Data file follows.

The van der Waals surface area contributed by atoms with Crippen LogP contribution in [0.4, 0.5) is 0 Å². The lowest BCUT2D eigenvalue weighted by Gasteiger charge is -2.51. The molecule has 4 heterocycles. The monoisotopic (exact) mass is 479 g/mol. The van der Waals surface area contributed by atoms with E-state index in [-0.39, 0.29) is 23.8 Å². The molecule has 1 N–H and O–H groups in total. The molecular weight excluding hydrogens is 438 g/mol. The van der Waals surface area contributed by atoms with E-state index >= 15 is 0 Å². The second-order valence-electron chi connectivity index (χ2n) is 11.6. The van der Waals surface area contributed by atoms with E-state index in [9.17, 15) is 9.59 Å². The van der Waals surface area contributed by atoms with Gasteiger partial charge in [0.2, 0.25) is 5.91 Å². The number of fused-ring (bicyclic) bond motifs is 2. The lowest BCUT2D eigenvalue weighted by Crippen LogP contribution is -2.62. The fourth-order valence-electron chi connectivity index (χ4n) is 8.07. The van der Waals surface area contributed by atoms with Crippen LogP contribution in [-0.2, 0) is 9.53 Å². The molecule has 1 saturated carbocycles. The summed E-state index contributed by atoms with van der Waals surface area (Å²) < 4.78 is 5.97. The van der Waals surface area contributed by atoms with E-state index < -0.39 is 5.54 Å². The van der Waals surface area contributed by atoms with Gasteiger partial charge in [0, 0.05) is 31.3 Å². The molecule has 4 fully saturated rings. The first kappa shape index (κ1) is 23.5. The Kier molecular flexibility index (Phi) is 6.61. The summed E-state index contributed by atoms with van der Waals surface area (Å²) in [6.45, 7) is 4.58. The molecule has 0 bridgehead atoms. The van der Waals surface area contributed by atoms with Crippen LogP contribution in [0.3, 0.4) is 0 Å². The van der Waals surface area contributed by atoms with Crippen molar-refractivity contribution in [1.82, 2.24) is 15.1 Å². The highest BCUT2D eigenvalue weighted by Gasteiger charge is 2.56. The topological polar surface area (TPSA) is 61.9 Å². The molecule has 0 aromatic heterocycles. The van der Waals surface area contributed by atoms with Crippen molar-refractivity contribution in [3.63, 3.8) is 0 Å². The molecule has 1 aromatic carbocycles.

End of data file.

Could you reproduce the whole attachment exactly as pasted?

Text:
The van der Waals surface area contributed by atoms with Crippen LogP contribution in [0.4, 0.5) is 0 Å². The lowest BCUT2D eigenvalue weighted by Gasteiger charge is -2.51. The molecule has 4 heterocycles. The monoisotopic (exact) mass is 479 g/mol. The van der Waals surface area contributed by atoms with E-state index in [-0.39, 0.29) is 23.8 Å². The molecule has 1 N–H and O–H groups in total. The molecular weight excluding hydrogens is 438 g/mol. The van der Waals surface area contributed by atoms with E-state index >= 15 is 0 Å². The second-order valence-electron chi connectivity index (χ2n) is 11.6. The van der Waals surface area contributed by atoms with E-state index in [9.17, 15) is 9.59 Å². The van der Waals surface area contributed by atoms with Gasteiger partial charge in [0.2, 0.25) is 5.91 Å². The number of fused-ring (bicyclic) bond motifs is 2. The lowest BCUT2D eigenvalue weighted by Crippen LogP contribution is -2.62. The fourth-order valence-electron chi connectivity index (χ4n) is 8.07. The van der Waals surface area contributed by atoms with Crippen LogP contribution in [-0.2, 0) is 9.53 Å². The molecule has 1 saturated carbocycles. The summed E-state index contributed by atoms with van der Waals surface area (Å²) < 4.78 is 5.97. The van der Waals surface area contributed by atoms with E-state index < -0.39 is 5.54 Å². The van der Waals surface area contributed by atoms with Gasteiger partial charge in [0, 0.05) is 31.3 Å². The molecule has 4 fully saturated rings. The first kappa shape index (κ1) is 23.5. The Kier molecular flexibility index (Phi) is 6.61. The summed E-state index contributed by atoms with van der Waals surface area (Å²) in [6.45, 7) is 4.58. The molecule has 0 bridgehead atoms. The van der Waals surface area contributed by atoms with Crippen LogP contribution in [0.3, 0.4) is 0 Å². The van der Waals surface area contributed by atoms with Crippen molar-refractivity contribution in [1.82, 2.24) is 15.1 Å². The highest BCUT2D eigenvalue weighted by Gasteiger charge is 2.56. The topological polar surface area (TPSA) is 61.9 Å². The molecule has 0 aromatic heterocycles. The van der Waals surface area contributed by atoms with Crippen molar-refractivity contribution in [3.63, 3.8) is 0 Å². The molecule has 1 aromatic carbocycles.